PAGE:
Ease of Use

Microfluidizers® were designed with convenient homogenization of cells and productivity in mind — that’s why they are simple to operate and easy to clean. Using a Microfluidizer in a lab requires no specialized skills or knowledge and initial training is provided during machine install. Customers appreciate how little maintenance is required, especially when compared to high-pressure valve homogenizers that have valves that need to be disassembled and cleaned manually, which is important especially in a multi-user environment to limit cross contamination.

Simple Downstream Processes

The Microfluidizer® breaks cells gently yet efficiently, resulting in large cell wall fragments. The large fragments are easier to separate from the much smaller cell contents. Filtration times are shorter and the need for centrifugation is reduced.

Microfluidizer pressure and the number of passes can be set to shear DNA if desired. Shearing the DNA makes downstream pipetting of small volumes of cell lysate simpler and more accurate.

Processes at a Constant, Controlled Shear Rate

Continuous processing at constant pressure and shear rates ensures that all cells receive the same amount of energy input. With sonication, cells closer to the probe receive exponentially more energy than cells farther from the probe; batch-processing methods provide little control of energy uniformity to each cell. Some cells remain unbroken, others die or the intracellular contents denature due to the uncontrolled temperature rise of sonicator probes. Monitoring the temperature of a volume of cells cannot tell you what has happened to the majority of cells in a sample. This is why Microfluidizers give higher yields than sonicators. Processing at lower shear rates make it possible to rupture mammalian cells with high efficiency for the harvest of Adeno-Associated Virus (AAVs) Vectors for gene therapy.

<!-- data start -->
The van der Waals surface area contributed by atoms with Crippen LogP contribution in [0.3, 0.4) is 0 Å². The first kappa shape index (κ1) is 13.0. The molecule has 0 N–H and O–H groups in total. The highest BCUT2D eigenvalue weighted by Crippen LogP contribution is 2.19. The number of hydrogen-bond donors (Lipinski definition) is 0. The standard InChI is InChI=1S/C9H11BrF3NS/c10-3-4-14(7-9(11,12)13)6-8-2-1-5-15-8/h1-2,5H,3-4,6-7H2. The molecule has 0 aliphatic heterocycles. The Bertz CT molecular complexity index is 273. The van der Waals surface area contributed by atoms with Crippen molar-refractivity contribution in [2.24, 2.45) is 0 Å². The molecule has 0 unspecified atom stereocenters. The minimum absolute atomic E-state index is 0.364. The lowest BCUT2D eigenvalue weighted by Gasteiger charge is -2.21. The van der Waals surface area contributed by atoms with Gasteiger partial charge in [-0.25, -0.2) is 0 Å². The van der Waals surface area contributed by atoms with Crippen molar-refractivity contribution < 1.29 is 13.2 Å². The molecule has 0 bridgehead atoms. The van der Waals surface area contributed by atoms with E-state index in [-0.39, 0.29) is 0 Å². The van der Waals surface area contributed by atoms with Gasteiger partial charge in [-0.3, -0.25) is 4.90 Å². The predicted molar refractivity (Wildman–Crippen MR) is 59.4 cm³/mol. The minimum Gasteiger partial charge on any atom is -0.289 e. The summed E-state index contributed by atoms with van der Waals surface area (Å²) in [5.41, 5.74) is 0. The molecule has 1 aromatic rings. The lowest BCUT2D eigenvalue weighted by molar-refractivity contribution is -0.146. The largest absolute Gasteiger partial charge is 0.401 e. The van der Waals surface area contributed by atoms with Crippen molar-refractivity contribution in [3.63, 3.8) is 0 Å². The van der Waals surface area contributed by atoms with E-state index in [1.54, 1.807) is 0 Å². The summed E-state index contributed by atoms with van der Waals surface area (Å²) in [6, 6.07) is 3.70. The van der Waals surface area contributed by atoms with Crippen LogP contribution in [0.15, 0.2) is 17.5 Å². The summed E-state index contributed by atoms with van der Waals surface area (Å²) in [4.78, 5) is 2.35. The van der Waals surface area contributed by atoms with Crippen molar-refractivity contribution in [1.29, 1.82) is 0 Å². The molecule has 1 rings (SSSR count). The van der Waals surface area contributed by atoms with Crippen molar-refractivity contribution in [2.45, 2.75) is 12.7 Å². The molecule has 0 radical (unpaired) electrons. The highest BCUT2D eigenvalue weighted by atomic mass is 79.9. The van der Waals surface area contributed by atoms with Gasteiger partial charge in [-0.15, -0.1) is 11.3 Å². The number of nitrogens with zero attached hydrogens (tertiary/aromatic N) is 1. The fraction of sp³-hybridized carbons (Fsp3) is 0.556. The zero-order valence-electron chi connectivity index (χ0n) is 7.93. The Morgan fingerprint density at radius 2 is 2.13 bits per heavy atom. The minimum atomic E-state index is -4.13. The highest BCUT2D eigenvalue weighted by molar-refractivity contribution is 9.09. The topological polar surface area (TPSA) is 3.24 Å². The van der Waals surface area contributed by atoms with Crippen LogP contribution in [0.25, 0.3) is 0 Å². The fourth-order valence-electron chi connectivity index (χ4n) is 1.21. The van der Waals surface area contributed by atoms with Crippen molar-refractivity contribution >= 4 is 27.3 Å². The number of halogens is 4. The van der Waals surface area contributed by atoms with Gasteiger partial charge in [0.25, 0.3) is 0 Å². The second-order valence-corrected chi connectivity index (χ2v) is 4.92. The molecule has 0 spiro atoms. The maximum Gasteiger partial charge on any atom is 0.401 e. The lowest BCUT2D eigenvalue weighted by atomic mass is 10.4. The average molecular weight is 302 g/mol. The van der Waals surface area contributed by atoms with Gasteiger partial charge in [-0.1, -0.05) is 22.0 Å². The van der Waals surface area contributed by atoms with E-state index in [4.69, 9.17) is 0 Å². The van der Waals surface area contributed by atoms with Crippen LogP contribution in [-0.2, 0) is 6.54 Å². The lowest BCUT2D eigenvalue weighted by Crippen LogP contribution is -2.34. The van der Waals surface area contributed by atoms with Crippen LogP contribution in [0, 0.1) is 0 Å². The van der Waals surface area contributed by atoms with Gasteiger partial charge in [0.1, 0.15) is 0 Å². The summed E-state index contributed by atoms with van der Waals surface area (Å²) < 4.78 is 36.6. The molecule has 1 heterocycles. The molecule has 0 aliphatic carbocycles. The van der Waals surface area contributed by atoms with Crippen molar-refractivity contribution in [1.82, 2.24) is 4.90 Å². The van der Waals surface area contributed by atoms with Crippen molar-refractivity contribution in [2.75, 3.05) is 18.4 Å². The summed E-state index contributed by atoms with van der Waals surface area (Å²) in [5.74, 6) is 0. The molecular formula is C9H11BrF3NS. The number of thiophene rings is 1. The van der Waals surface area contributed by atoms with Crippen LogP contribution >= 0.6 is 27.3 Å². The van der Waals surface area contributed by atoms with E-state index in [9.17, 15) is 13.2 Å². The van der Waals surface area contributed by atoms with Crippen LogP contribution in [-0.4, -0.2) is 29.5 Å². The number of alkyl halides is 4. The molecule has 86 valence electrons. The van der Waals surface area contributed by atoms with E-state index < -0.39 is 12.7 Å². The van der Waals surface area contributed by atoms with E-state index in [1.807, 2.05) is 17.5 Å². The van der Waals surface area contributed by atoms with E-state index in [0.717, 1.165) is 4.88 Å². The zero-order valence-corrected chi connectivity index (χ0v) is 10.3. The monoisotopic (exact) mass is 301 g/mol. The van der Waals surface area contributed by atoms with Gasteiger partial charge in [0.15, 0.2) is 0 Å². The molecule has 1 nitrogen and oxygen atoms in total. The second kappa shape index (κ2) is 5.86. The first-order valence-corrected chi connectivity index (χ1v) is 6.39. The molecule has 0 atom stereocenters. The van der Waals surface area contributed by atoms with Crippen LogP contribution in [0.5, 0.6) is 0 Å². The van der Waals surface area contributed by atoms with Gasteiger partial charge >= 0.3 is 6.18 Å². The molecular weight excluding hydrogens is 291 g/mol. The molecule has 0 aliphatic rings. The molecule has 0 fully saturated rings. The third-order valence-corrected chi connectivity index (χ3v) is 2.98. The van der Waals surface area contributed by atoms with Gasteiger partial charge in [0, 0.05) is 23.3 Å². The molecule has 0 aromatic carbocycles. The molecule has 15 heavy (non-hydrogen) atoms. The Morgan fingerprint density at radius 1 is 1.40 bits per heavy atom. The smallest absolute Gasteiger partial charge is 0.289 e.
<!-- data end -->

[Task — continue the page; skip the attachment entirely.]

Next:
Scalable Technology

The image above outlines the shear rate required to rupture various cell types. The Microfluidizer can be precisely tuned by changing the pressure and Interaction Chamber (IXC) configuration to match and not exceed the necessary shear rate for the cells being processed.

No Contamination

Microfluidizer® machines offer media-free, negligible-wear processing that eliminates contamination of your sample.

Guaranteed Scalability

Scalable Technology

Unlike other technologies used to rupture cells, Microfluidics guarantees scale-up from lab and pilot volumes to full-scale production. The ability to scale up from lab to production volumes is a highly valuable tool for cell homogenization researchers — and an area where our processors shine. Unlike Microfluidizers®, high-pressure valve homogenizers involve changes in the way the cells are ruptured to accommodate the higher flow rates, which results in inconsistency when scaling up. When you use a Microfluidizer®, scale-up performance is guaranteed.

Flexibility

Microfluidizers® are capable of handling a wide range of cell types by optimizing pressure and cooling.

Small Sample Volumes

Our LV1 Low Volume Lab Machine is capable of cell homogenization in samples as small as 1 ml.

Advantages in the Lab